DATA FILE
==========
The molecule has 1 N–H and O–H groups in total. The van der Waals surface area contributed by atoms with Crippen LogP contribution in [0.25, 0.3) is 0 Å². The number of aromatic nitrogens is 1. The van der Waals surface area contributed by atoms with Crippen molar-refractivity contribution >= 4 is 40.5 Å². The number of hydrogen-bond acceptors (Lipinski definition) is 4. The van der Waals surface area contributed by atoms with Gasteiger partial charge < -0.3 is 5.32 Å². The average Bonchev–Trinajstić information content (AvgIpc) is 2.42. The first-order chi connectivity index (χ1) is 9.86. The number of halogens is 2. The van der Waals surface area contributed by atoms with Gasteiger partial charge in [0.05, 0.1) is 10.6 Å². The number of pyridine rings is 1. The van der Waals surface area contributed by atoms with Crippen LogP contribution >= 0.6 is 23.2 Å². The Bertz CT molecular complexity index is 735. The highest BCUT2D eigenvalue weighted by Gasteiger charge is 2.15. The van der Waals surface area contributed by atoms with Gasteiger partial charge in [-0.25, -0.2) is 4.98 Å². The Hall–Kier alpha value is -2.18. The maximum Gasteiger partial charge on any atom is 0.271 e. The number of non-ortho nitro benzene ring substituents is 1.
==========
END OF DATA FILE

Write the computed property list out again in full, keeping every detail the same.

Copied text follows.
The molecule has 1 N–H and O–H groups in total. The van der Waals surface area contributed by atoms with Crippen LogP contribution in [0.25, 0.3) is 0 Å². The number of aromatic nitrogens is 1. The van der Waals surface area contributed by atoms with Crippen molar-refractivity contribution >= 4 is 40.5 Å². The number of hydrogen-bond acceptors (Lipinski definition) is 4. The van der Waals surface area contributed by atoms with Gasteiger partial charge < -0.3 is 5.32 Å². The average Bonchev–Trinajstić information content (AvgIpc) is 2.42. The first-order chi connectivity index (χ1) is 9.86. The number of halogens is 2. The van der Waals surface area contributed by atoms with Gasteiger partial charge in [0.05, 0.1) is 10.6 Å². The number of pyridine rings is 1. The van der Waals surface area contributed by atoms with Crippen LogP contribution >= 0.6 is 23.2 Å². The Bertz CT molecular complexity index is 735. The highest BCUT2D eigenvalue weighted by Gasteiger charge is 2.15. The van der Waals surface area contributed by atoms with Gasteiger partial charge in [-0.25, -0.2) is 4.98 Å². The Hall–Kier alpha value is -2.18. The maximum Gasteiger partial charge on any atom is 0.271 e. The number of non-ortho nitro benzene ring substituents is 1.